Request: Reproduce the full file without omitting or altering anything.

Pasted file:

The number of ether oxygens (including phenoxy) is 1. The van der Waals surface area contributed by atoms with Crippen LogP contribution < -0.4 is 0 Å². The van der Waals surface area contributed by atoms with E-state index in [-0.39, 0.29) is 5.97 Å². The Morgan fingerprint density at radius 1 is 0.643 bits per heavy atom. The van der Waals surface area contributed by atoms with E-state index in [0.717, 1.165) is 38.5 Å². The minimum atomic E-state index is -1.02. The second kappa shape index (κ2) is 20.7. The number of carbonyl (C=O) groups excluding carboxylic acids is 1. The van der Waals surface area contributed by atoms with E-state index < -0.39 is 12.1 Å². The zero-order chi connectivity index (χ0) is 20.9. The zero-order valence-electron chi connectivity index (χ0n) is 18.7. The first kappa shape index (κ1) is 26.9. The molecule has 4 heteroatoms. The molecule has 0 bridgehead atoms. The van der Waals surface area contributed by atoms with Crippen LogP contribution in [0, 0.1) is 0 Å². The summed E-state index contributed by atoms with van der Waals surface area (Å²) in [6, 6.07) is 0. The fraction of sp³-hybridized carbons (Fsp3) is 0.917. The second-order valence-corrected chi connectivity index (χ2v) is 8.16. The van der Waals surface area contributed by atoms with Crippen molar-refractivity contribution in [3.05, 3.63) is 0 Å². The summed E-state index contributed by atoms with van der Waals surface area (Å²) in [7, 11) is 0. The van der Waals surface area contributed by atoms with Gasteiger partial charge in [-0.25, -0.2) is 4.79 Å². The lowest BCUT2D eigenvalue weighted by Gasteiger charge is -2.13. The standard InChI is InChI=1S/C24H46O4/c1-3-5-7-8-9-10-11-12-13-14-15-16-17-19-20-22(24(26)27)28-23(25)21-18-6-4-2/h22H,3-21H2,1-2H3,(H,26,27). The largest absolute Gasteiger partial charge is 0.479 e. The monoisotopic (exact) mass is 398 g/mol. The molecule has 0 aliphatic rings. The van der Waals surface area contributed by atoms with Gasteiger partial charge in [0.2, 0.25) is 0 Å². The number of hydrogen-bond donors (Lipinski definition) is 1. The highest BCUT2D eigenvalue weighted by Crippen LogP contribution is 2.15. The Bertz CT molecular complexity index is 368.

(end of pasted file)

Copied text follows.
The number of ether oxygens (including phenoxy) is 1. The van der Waals surface area contributed by atoms with Crippen LogP contribution < -0.4 is 0 Å². The van der Waals surface area contributed by atoms with E-state index in [-0.39, 0.29) is 5.97 Å². The Morgan fingerprint density at radius 1 is 0.643 bits per heavy atom. The van der Waals surface area contributed by atoms with E-state index in [0.717, 1.165) is 38.5 Å². The minimum atomic E-state index is -1.02. The second kappa shape index (κ2) is 20.7. The number of carbonyl (C=O) groups excluding carboxylic acids is 1. The van der Waals surface area contributed by atoms with E-state index < -0.39 is 12.1 Å². The zero-order chi connectivity index (χ0) is 20.9. The zero-order valence-electron chi connectivity index (χ0n) is 18.7. The first kappa shape index (κ1) is 26.9. The molecule has 4 heteroatoms. The molecule has 0 bridgehead atoms. The van der Waals surface area contributed by atoms with Crippen LogP contribution in [0, 0.1) is 0 Å². The summed E-state index contributed by atoms with van der Waals surface area (Å²) in [6, 6.07) is 0. The fraction of sp³-hybridized carbons (Fsp3) is 0.917. The second-order valence-corrected chi connectivity index (χ2v) is 8.16. The van der Waals surface area contributed by atoms with Crippen molar-refractivity contribution in [3.05, 3.63) is 0 Å². The summed E-state index contributed by atoms with van der Waals surface area (Å²) in [7, 11) is 0. The van der Waals surface area contributed by atoms with Gasteiger partial charge in [-0.25, -0.2) is 4.79 Å². The lowest BCUT2D eigenvalue weighted by Gasteiger charge is -2.13. The standard InChI is InChI=1S/C24H46O4/c1-3-5-7-8-9-10-11-12-13-14-15-16-17-19-20-22(24(26)27)28-23(25)21-18-6-4-2/h22H,3-21H2,1-2H3,(H,26,27). The largest absolute Gasteiger partial charge is 0.479 e. The monoisotopic (exact) mass is 398 g/mol. The molecule has 0 aliphatic rings. The van der Waals surface area contributed by atoms with Gasteiger partial charge in [0.2, 0.25) is 0 Å². The number of hydrogen-bond donors (Lipinski definition) is 1. The highest BCUT2D eigenvalue weighted by Crippen LogP contribution is 2.15. The Bertz CT molecular complexity index is 368.